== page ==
On Wed, 12 Feb 2003, [ISO-8859-1] Hans-J$B|(Brgen Sch$Bv(Bnig wrote:
(B> Be careful with sort_mem - this might lead to VERY unexpected results. I
(B> did some testing on my good old Athlon 500 with a brand new IBM 120 Gigs
(B> HDD. Reducing the sort_mem gave me significantly faster results when
(B> sorting/indexing 20.000.000 randon rows.
(BActually, the results are completely expected once you know what's
(Bexactly is going on. I found it weird that my sorts were also slowing
(Bdown with more sort memory until Tom or Bruce or someone pointed out to
(Bme that my stats said my sorts were swapping.
(BIf I'm understanding this correctly, this basically meant that my sort
(Bresults would start hitting disk becuase they were being paged out to
(Bswap space, but then once the block was sorted, it would be read in
(Bagain from disk, and then written out to disk again (in a different
(Bplace), creating a lot more I/O than was really necessary.
(BThis strikes me, too, as another area where mmap might allow the system
(Bto do a better job with less tuning. Basically, the sort is getting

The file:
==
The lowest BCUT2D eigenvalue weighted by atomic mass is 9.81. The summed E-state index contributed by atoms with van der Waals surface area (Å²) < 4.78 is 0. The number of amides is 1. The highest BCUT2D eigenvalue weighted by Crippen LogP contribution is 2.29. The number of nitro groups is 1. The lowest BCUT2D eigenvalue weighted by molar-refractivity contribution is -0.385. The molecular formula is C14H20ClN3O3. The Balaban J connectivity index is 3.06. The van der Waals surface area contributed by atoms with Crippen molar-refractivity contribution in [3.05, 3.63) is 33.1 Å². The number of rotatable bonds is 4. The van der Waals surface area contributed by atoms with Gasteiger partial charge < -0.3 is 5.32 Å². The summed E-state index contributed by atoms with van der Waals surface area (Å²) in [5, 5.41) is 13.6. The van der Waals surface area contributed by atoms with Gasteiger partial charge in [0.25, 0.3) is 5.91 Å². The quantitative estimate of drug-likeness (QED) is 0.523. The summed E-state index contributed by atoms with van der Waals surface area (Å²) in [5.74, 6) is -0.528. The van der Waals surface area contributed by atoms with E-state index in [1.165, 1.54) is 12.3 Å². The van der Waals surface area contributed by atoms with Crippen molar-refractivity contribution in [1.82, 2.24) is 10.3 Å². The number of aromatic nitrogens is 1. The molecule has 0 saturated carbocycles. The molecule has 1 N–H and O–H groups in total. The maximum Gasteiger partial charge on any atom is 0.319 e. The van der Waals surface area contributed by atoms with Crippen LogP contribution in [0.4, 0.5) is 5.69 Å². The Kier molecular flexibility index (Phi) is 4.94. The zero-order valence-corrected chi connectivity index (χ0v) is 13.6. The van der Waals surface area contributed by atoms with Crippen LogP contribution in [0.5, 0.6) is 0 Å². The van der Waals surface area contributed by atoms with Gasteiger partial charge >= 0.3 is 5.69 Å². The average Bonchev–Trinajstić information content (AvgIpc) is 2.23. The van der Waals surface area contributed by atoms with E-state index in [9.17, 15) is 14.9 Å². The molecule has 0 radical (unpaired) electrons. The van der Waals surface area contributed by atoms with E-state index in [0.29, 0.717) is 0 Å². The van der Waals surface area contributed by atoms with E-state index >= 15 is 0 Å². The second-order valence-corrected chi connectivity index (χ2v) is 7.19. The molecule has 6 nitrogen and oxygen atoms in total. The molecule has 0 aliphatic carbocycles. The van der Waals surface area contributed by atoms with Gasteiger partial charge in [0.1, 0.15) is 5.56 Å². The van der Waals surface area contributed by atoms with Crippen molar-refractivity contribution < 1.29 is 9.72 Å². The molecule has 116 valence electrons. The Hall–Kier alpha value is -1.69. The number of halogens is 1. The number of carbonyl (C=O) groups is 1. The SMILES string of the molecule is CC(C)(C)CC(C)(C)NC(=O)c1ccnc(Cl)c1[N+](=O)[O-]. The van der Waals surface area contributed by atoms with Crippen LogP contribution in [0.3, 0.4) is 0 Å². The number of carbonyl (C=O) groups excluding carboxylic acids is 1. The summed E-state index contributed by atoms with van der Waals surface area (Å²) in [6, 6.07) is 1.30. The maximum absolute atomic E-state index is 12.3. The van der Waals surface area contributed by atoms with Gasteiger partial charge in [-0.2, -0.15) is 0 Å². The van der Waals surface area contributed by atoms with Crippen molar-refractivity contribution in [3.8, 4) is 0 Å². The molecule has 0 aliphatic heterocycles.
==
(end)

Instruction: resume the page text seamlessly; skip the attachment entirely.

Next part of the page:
(Bsplit into a bunch of smaller chunks, each of which is individually
(Bsorted, and then you merge at the end, right? So if all those individual
(Bchunks were mmaped, the system could deal with paging them out if and
(Bwhen necessary, and for the sorts you do before the merge, you could
(Bmlock() the area that you're currently sorting to make sure that it
(BIf the VM system accepts hints, you might also get some further
(Boptimizations because you can tell it (using madvise()) when you're
(Bdoing random versus sequential access on a chunk of memory.
(BCurt Sampson <[EMAIL PROTECTED]> +81 90 7737 2974 http://www.netbsd.org
(B Don't you know, in this new Dark Age, we're all light. --XTC
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